Capturing Carbon

Big Ideas

Capturing Carbon

Woodwalton Fen 

Wetlands are some of the most diverse ecosystems on Earth. They are also underrated but irreplaceable tools for slowing the pace of climate change and protecting our communities from storms and flooding.

Wetlands are extremely efficient at pulling carbon dioxide out of the atmosphere and converting it into living plants and carbon-rich soil. The loss of these habitats, particularly peatland habitats like those of the Great Fen is a great cause for concern.

In the fens of Eastern England a volume equivalent to 1,800 Olympic swimming pools of peat is lost each year due to arable farming, generating well over 100,000 tonnes of CO2 each year. By restoring peatland at the Great Fen we are trapping greenhouse gases and providing natural flood defences.

A 2017 report for DEFRA by the Centre for Ecology and Hydrology, Bangor stated that: "Conservation managed lowland fens appear to be among the most effective carbon sinks per unit area in England and Wales, whereas lowland peats under intensive arable agriculture in England are probably the UK’s largest land-use derived source of carbon dioxide emissions."

Habitat restoration at the Great Fen

Habitat restoration at the Great Fen with neighbouring arable fields. New wetlands act like natural sponges, helping retain winter flood waters and providing natural flood defences. They also trap greenhouse gases and mitigate climate change.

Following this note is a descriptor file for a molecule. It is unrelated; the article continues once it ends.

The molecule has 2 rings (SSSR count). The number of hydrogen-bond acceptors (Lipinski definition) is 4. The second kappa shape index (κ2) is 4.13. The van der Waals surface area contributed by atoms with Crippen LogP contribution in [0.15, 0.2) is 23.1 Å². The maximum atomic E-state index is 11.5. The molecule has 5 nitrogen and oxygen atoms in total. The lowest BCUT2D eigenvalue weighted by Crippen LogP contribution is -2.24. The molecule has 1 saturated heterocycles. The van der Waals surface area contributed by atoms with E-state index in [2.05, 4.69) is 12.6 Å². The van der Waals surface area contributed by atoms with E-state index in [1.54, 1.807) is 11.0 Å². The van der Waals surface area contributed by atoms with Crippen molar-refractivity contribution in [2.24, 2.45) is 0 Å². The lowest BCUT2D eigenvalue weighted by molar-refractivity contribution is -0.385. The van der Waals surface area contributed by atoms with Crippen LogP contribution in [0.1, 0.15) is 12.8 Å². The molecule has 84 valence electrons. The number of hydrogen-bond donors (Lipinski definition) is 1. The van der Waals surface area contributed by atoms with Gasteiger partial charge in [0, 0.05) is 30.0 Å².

Carbon flux tower

Measuring carbon

We work closely with the UK Centre for Ecology & Hydrology (UKCEH) to monitor carbon emissions and carbon sequestration at the Great Fen and across the fenland of East Anglia. Measurements from a carbon flux tower (a special device that monitors ground and atmospheric conditions in a local area) are routinely used to assess how much carbon is being lost and how much retained in different habitats. The tower is part of a network gathering data across East Anglia. This data not only aids our understanding of the local environment it is also used to inform global climate models.

As former arable land is restored and the National Nature Reserves of Woodwalton Fen and Holme Fen connected, greenhouse gases are trapped in plants and soil. Habitat restoration has multiple benefits from enhancing wildlife diversity and improving access to nature for people, to creating natural flood defences and reducing greenhouse emissions. For arable land currently in use our new Water Works project is pioneering new wet farming techniques that will stop the loss of peat and help restore it. Without these innovative approaches the loss of peat will be unsustainable, reducing the fertility of the land, releasing greenhouse gases and affecting the future of farming in the fenlands. Find out more...